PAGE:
“Drivers united will never be defeated!”
That’s the chant hundreds of drivers yelled outside Uber’s San Francisco headquarters this afternoon before heading to block Market Street. Ahead of Uber’s IPO, drivers are protesting for better wages, benefits, transparent policies and a voice, Uber driver and Gig Workers Rising member Mostafa Maklad told TechCrunch ahead of the protest.
“Uber year after year keeps cutting the rate and how much money they pay to drivers year after year,” Maklad said. “Right now, to make the same money I used to make when I started, you have to drive between 70 to 80 hours a week to make even a little less than how much money I used to. They put a lot of stress on us drivers to drive a lot of hours in order to make money. If you don’t, you can’t make money and it’s not going to be worth it.”
In addition to drivers and activists, SF Supervisor Gordon Mar was of the people advocating for driver rights today.
”We can disrupt inequality,” Mar said. “We can work toward a future where all people benefit from the prosperity here in San Francisco.”
As part of Uber’s IPO, the company offered some drivers bonuses but pale in comparison to what executives will walk away with. Uber offered some drivers a bonus up to $40,000, while Lyft offered drivers up to $10,000.
“All of us are not happy, not just with the award, but with the way they treat drivers,” Maklad said.
While some drivers want to be W-2 employees and others don’t mind being 1099 independent contractors, these drivers are united around those four key demands.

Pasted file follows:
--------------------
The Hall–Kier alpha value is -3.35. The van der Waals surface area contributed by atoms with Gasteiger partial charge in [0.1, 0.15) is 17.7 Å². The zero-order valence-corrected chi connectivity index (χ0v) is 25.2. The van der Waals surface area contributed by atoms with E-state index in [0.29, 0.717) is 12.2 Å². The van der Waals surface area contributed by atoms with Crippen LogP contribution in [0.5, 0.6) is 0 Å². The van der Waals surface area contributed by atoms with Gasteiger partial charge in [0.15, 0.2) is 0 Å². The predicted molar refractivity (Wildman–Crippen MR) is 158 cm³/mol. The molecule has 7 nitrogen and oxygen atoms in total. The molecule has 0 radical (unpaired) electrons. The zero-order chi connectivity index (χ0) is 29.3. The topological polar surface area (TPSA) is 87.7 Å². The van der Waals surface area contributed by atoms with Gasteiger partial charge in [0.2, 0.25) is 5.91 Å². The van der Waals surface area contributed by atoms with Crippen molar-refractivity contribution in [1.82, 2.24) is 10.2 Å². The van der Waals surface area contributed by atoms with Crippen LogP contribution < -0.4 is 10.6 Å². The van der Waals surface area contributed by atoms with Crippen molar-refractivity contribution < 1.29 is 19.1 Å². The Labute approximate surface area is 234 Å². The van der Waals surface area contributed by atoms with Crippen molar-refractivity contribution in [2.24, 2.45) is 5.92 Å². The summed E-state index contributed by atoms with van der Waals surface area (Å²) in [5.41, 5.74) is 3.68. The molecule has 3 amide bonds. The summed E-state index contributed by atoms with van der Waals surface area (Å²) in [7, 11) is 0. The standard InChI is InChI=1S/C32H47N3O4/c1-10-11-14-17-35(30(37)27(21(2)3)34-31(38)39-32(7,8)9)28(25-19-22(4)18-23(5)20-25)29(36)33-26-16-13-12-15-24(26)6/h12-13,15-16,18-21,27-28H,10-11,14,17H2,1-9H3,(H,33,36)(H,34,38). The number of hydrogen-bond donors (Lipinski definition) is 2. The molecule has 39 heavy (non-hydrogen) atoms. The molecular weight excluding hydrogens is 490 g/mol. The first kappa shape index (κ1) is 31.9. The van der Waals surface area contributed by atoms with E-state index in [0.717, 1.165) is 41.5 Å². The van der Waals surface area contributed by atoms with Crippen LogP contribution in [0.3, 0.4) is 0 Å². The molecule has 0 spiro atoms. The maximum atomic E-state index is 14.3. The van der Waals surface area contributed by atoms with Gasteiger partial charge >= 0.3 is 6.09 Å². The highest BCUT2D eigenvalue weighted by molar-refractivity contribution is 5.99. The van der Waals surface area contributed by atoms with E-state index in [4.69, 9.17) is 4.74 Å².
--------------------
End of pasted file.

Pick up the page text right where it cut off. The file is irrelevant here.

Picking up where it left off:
“Whether we are classified as independent contractors or employees, we are workers and human beings and deserve to be treated with dignity,” Maklad said. “They are making millions of dollars off our back and labor.”
The protest in San Francisco is a part of a bigger, worldwide effort to strike. Last week, The New York Taxi Workers Association called on U.S.-based drivers to stand in solidarity with drivers in London and log off from both Uber and Lyft today between 7 a.m. and 9 a.m.
Uber is pricing its IPO between $44 to $50 a share, seeking a valuation up to $84 billion. Lyft set a range of $62 to $68 for its IPO, seeking to raise up to $2.1 billion. Since its debut on the Nasdaq, Lyft’s stock has suffered after skyrocketing nearly 10% on day one. Lyft is currently trading at around $60 per share.
In a statement to TechCrunch earlier this week, Uber said:
“Drivers are at the heart of our service — we can’t succeed without them — and thousands of people come into work at Uber every day focused on how to make their experience better, on and off the road,” an Uber spokesperson said. “Whether it’s more consistent earnings, stronger insurance protections or fully funded four-year degrees for drivers or their families, we’ll continue working to improve the experience for and with drivers.”
Uber had nothing to share beyond the statement it provided above, but says service reliability hasn’t been affected.